WASHINGTON (Reuters) – The U.S. Senate Foreign Relations Committee scheduled a closed-door hearing on Sept. 29 to discuss Russia’s Nord Stream 2 pipeline, which several lawmakers say could harm allies in Eastern Europe.
Amos Hochstein, senior adviser for energy security at the U.S. Department of State, will testify, according to the committee’s website.
Both European and U.S. lawmakers, including both Democrats and Republicans, opposed the $11 billion pipeline, which could allow Russia to double lucrative gas exports to Germany and other parts of Europe while bypassing and cutting off a source of income for political foe Ukraine.
Russia’s Gazprom (MCX:) said earlier this month it had finished construction of the pipeline, which would deliver gas from the Arctic via the Baltic Sea.
The Biden administration has urged Germany to find ways to ensure Russia cannot use the pipeline to harm Ukraine or other allies in Eastern Europe.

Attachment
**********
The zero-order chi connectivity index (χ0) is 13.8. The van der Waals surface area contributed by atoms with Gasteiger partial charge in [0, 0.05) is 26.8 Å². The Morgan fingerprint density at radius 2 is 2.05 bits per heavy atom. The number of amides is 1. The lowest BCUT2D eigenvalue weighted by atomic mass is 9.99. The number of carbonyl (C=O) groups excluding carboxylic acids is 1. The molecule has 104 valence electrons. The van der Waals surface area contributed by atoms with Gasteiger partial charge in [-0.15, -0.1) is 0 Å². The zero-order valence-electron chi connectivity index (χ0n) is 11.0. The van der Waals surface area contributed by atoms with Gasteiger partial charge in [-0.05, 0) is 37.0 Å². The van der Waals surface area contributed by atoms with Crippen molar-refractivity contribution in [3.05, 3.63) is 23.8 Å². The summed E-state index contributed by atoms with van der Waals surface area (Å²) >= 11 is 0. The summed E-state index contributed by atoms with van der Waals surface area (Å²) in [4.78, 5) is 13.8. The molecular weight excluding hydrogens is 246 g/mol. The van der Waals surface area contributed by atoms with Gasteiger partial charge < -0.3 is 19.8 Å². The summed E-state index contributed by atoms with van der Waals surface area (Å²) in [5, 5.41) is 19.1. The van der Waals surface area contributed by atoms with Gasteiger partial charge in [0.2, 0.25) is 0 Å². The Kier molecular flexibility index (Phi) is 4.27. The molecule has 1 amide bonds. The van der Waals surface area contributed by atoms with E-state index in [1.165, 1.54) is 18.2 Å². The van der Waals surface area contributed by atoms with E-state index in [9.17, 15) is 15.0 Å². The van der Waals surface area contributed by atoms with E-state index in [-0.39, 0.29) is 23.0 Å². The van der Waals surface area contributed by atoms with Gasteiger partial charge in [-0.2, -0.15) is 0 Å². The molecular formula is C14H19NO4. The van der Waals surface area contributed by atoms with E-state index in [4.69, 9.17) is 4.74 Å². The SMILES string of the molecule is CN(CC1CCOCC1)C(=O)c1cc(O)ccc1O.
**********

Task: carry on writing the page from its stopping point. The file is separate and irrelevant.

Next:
The Biden administration concluded in May that Nord Stream 2 AG, the company behind the project, and its chief executive engaged in sanctionable behavior. But President Joe Biden waived the sanctions to allow time to work out a deal and continue rebuilding ties with Germany that were badly frayed during former President Donald Trump’s administration.
The president is under intense pressure from members of Congress to halt the waiver and impose the sanctions. Republican Senator Ted Cruz, a member of the foreign relations committee, is holding up many of Biden’s nominees for State Department posts until the sanctions are put in place.
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